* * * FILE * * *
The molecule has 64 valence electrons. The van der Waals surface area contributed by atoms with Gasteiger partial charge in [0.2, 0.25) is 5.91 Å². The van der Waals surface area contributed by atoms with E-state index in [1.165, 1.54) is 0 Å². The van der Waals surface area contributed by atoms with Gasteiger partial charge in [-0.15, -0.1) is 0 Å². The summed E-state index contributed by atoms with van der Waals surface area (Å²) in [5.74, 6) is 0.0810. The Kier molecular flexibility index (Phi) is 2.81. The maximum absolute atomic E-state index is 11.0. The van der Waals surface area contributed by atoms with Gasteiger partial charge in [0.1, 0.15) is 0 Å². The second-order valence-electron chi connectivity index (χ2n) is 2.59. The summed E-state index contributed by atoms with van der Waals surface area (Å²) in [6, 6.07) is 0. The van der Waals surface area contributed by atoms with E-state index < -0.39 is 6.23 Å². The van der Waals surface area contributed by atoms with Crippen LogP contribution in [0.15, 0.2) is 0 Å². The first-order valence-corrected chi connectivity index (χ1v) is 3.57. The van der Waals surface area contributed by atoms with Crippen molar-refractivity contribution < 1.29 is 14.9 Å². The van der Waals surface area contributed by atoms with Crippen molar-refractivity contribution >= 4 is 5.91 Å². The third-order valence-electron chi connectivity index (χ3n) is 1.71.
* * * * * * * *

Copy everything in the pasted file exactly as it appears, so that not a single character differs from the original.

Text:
The molecule has 64 valence electrons. The van der Waals surface area contributed by atoms with Gasteiger partial charge in [0.2, 0.25) is 5.91 Å². The van der Waals surface area contributed by atoms with E-state index in [1.165, 1.54) is 0 Å². The van der Waals surface area contributed by atoms with Gasteiger partial charge in [-0.15, -0.1) is 0 Å². The summed E-state index contributed by atoms with van der Waals surface area (Å²) in [5.74, 6) is 0.0810. The Kier molecular flexibility index (Phi) is 2.81. The maximum absolute atomic E-state index is 11.0. The van der Waals surface area contributed by atoms with Gasteiger partial charge in [0.1, 0.15) is 0 Å². The second-order valence-electron chi connectivity index (χ2n) is 2.59. The summed E-state index contributed by atoms with van der Waals surface area (Å²) in [6, 6.07) is 0. The van der Waals surface area contributed by atoms with E-state index < -0.39 is 6.23 Å². The van der Waals surface area contributed by atoms with Crippen LogP contribution in [0.15, 0.2) is 0 Å². The first-order valence-corrected chi connectivity index (χ1v) is 3.57. The van der Waals surface area contributed by atoms with Crippen molar-refractivity contribution < 1.29 is 14.9 Å². The van der Waals surface area contributed by atoms with Crippen molar-refractivity contribution >= 4 is 5.91 Å². The third-order valence-electron chi connectivity index (χ3n) is 1.71.